11 Native Elements Contains all of the metals (gold, silver, copper, etc.) and metal alloys Also includes diamonds and graphite (carbon) Rare to find elements in their natural state; oftentimes, a primary method of metal extractions is from some other class Ex. Copper and lead from sulfide minerals

12 Strategic Resources Defn. - resources that a country uses, but cannot produce enough to meet demand If cannot guarantee supply, economy could be hurt if supplies cut; Ex. OPEC oil embargo of 1973 Wealthy nations try to stockpile surplus to act as buffer against outside forces affecting economy

13 Mining Vulcan Materials pit mine, Kennesaw, GA, 1993 Hollywood image of old man with mule, pick axe, and dynamite all but disappeared Most economic mining done on huge scale with big equipment Open pit - dig deep into the ground, exposing new rock to surface Stripmining - shallow mine over large area Underground mining - tunnels

14 Open Pit Mineral ore dug from deep hole created in the surface. Walls of pit have roads built into them for cranes, trucks, etc. to be able to get to bottom Economics of recovery have to constantly be re-evaluated, as hole must get wider as go deeper (walls are the road system)

15 Stripmine Differs from open pit in horizontal extant Stripmines are going after near horizontal seam of materials that are near the surface Overburden is stripped from seam, and then mineral is extracted Once mineral removed, overburden put back on top Federal law now requires remediation

16 Underground Mining Pickaxe and dynamite have been replaced by large tunneling equipment that does the job safer and faster Must leave some pillars of material behind, lest a cave-in ensue Most dangerous form of mining Miner safety in jeopardy from cave-ins and dust (black lung disease)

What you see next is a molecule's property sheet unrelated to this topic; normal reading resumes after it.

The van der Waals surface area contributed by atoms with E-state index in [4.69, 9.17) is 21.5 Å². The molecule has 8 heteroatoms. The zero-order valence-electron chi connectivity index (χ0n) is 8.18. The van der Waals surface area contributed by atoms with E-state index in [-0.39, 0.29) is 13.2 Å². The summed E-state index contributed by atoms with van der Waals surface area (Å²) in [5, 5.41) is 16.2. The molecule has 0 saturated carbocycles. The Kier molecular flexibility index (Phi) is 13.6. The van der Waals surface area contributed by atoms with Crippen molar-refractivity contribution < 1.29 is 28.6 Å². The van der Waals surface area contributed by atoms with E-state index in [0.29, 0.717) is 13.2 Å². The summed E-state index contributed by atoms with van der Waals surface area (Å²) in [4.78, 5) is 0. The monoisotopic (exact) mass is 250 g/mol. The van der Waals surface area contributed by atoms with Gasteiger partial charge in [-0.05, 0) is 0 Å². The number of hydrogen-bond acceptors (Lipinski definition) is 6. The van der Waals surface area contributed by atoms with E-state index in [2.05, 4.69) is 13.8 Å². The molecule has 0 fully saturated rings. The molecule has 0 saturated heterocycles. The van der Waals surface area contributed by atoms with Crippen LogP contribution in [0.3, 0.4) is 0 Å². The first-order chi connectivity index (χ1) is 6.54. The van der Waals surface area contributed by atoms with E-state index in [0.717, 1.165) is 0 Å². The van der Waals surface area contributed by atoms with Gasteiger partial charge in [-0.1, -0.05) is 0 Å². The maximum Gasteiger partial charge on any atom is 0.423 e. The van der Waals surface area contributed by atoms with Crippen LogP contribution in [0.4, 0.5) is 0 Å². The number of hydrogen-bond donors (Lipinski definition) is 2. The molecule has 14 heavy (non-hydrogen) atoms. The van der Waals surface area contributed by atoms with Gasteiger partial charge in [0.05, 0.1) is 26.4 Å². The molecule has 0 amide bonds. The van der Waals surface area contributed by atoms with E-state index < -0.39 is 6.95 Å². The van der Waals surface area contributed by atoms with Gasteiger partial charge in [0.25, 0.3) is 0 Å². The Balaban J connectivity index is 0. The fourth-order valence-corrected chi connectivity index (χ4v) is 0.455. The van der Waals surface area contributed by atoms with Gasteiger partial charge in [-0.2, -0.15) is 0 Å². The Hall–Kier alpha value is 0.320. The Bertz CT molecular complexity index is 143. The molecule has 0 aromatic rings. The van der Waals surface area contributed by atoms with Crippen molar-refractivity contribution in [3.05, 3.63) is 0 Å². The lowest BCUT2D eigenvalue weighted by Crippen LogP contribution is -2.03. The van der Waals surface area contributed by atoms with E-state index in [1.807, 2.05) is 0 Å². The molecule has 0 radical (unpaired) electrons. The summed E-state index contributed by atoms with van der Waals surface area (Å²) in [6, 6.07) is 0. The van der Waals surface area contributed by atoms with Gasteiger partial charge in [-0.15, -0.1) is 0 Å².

17 Other Techniques Hydraulic mining - sediments are blasted from hillside with water jets; sediment is sent through sluice boxes; not done much in U.S., but is done many other places (South America) Dredging - similar to hydraulic mining, with the exception being that the sediment is scooped out of the ground instead of being blasted out with water

18 Mining Pollution Superfund Sites Water passing through mine leaches toxic chemicals Tailings piles and ponds erode and contain toxics Processing chemicals are toxic and sometimes released Land slumpage when cave-ins occur Underground fires can burn for decades Many mines are abandoned when economics fail Energy used for entire process is large Pictures from Berkeley Pit in Butte Montana

19 Processing Some rocks and minerals take very little processing Ex: crushed rock for roads and construction material Others take an incredible amount of energy and produce great quantities of waste Smelting - heating metal ores to extreme temperature to release metal; gaseous vapors are toxic and often acidic Leach extraction - pour acid or base on crushed piles of ore, extract metal from leachate by electrolysis; crushed ore is left to contaminate water supply when finished, with acid or base still present

20 Recycling Besides saving environmental damage for extraction and processing, can save huge quantities of energy Recycling aluminum saves 95% Recycling glass saves 25% Recycling steel saves between 60-75% Recycling plastic saves 33% of the energy needed to make them from virgin materials Recycling just one aluminum can will save enough energy to run a 100W lightbulb for 20 hours